When the giant cereal maker that created Tony the Tiger roars, residents of Battle Creek listen.
Facing the threat that the Kellogg Co. would leave town if they did not comply, residents of the city of Battle Creek and adjoining Battle Creek Township approved a referendum Tuesday merging their two governments.
Goaded by a combination of economic pressures that it felt jeopardized plans for construction of its worldwide headquarters, Kellogg said in May that if the jurisdictions refused to consolidate it would move to more favorable surroundings, taking some 700 executive-level jobs with it.
Chief among the area's problems, Kellogg said, was the lack of growth of the city (population 35,741) and the township (20,615), caused by years of territorial strife.
The vote in favor of the merger was overwhelming -- 10 to 1 in the city and 2 to 1 in the township. And one official called the turnout the area's largest ever.
The principal opposition had come from residents of the township, where taxes are expected to rise. The city's taxes are scheduled to decline as part of an equalization process.
The merger takes effect Jan. 1.
William LaMothe, Kellogg's chairman, said after the election that the firm would announce details for the construction of its new $30 million corporate headquarters early next year.
Earlier this year, the company also promised that if the merger were approved, it would create a million-dollar-plus kitty with monies it would otherwise have had to pay in city taxes over five years. The fund would be used to boost local entrepreneurs. Later, hundreds of other area companies agreed to contribute several million dollars to the fund to help create new jobs.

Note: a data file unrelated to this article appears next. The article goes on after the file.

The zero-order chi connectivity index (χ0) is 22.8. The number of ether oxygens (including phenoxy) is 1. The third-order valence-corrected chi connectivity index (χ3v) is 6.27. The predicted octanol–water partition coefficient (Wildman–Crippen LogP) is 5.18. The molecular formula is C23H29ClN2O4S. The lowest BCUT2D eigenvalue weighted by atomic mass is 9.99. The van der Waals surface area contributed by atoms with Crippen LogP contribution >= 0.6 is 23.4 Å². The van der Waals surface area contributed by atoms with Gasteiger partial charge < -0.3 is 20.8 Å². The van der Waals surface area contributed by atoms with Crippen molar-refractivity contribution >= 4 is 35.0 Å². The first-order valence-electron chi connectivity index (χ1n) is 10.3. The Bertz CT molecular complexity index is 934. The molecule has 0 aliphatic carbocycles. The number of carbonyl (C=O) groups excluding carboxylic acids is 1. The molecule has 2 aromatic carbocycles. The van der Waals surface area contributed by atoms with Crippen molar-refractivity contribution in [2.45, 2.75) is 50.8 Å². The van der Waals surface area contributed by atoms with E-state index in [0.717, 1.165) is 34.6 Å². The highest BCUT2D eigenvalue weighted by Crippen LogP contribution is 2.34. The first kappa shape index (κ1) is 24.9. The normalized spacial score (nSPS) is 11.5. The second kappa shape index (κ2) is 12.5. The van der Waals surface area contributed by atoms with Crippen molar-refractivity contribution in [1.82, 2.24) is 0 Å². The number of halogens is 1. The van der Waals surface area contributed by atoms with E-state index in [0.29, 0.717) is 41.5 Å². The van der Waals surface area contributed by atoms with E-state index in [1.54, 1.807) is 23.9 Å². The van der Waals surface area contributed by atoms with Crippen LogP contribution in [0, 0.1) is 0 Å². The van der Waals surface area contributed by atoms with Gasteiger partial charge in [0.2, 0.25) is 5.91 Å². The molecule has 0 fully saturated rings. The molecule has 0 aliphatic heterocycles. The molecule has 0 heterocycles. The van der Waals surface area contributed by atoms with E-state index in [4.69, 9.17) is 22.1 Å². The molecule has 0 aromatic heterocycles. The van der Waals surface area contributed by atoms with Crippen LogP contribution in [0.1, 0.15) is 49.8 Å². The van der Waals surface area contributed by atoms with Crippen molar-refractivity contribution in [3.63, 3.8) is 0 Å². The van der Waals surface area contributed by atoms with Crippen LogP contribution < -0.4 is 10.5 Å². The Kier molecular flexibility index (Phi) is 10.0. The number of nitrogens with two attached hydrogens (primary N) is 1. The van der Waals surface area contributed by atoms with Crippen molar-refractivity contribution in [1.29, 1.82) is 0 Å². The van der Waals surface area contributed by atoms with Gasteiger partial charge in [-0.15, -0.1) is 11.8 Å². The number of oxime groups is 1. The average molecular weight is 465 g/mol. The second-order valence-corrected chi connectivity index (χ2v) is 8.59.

On Wednesday LaMothe termed the merger "a great victory for the people of the community.
"I'm very proud... to be a resident of one of the truly great cities of America," said LaMothe, who lives in the township.
Gary Costley, Kellogg vice president and merger spokesman, said the annexation approval should not be viewed as a triumph for the Kellogg Co. but as a tribute to the community.
"A tremendous coalition of business, civic, union, management and labor leaders formed to make this happen," Costley said. "The voters approved a formula for growth for Michigan and Battle Creek.
"The company played the critical role of teaming up the issue for economic development. It is the growth mentality that forged the community to the merger consensus," he concluded.